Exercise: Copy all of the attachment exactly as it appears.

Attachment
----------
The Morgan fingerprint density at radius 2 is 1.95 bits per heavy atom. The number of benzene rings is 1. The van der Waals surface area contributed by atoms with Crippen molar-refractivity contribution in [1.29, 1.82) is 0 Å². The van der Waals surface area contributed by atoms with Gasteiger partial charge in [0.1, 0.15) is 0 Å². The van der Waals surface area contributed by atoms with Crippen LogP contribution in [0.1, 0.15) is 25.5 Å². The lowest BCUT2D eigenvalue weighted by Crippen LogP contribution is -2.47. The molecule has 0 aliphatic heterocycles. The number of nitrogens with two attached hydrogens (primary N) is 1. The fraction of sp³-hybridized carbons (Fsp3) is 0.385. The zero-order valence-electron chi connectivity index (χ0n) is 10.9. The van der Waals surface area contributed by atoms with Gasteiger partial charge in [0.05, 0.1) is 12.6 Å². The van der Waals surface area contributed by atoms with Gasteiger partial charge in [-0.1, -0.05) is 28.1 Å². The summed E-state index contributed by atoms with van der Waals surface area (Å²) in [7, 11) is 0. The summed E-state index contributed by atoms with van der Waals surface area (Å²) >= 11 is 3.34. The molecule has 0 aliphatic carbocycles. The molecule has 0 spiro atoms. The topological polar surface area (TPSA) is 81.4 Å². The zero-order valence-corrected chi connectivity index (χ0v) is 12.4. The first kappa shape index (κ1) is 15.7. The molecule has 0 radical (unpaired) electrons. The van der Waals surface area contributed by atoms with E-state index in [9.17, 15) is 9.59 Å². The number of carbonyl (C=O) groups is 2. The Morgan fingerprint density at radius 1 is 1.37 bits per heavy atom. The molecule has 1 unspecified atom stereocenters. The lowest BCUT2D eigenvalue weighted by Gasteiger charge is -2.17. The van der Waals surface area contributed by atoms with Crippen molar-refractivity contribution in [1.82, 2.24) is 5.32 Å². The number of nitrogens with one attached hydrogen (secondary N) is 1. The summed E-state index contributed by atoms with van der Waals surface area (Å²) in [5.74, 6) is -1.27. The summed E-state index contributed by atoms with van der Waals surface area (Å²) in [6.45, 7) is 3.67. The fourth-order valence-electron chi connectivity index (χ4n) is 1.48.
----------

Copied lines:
The Morgan fingerprint density at radius 2 is 1.95 bits per heavy atom. The number of benzene rings is 1. The van der Waals surface area contributed by atoms with Crippen molar-refractivity contribution in [1.29, 1.82) is 0 Å². The van der Waals surface area contributed by atoms with Gasteiger partial charge in [0.1, 0.15) is 0 Å². The van der Waals surface area contributed by atoms with Crippen LogP contribution in [0.1, 0.15) is 25.5 Å². The lowest BCUT2D eigenvalue weighted by Crippen LogP contribution is -2.47. The molecule has 0 aliphatic heterocycles. The number of nitrogens with two attached hydrogens (primary N) is 1. The fraction of sp³-hybridized carbons (Fsp3) is 0.385. The zero-order valence-electron chi connectivity index (χ0n) is 10.9. The van der Waals surface area contributed by atoms with Gasteiger partial charge in [0.05, 0.1) is 12.6 Å². The van der Waals surface area contributed by atoms with Gasteiger partial charge in [-0.1, -0.05) is 28.1 Å². The summed E-state index contributed by atoms with van der Waals surface area (Å²) in [7, 11) is 0. The summed E-state index contributed by atoms with van der Waals surface area (Å²) >= 11 is 3.34. The molecule has 0 aliphatic carbocycles. The molecule has 0 spiro atoms. The topological polar surface area (TPSA) is 81.4 Å². The zero-order valence-corrected chi connectivity index (χ0v) is 12.4. The first kappa shape index (κ1) is 15.7. The molecule has 0 radical (unpaired) electrons. The van der Waals surface area contributed by atoms with E-state index in [9.17, 15) is 9.59 Å². The number of carbonyl (C=O) groups is 2. The Morgan fingerprint density at radius 1 is 1.37 bits per heavy atom. The molecule has 1 unspecified atom stereocenters. The lowest BCUT2D eigenvalue weighted by Gasteiger charge is -2.17. The van der Waals surface area contributed by atoms with Crippen molar-refractivity contribution in [1.82, 2.24) is 5.32 Å². The number of nitrogens with one attached hydrogen (secondary N) is 1. The summed E-state index contributed by atoms with van der Waals surface area (Å²) in [5.74, 6) is -1.27. The summed E-state index contributed by atoms with van der Waals surface area (Å²) in [6.45, 7) is 3.67. The fourth-order valence-electron chi connectivity index (χ4n) is 1.48.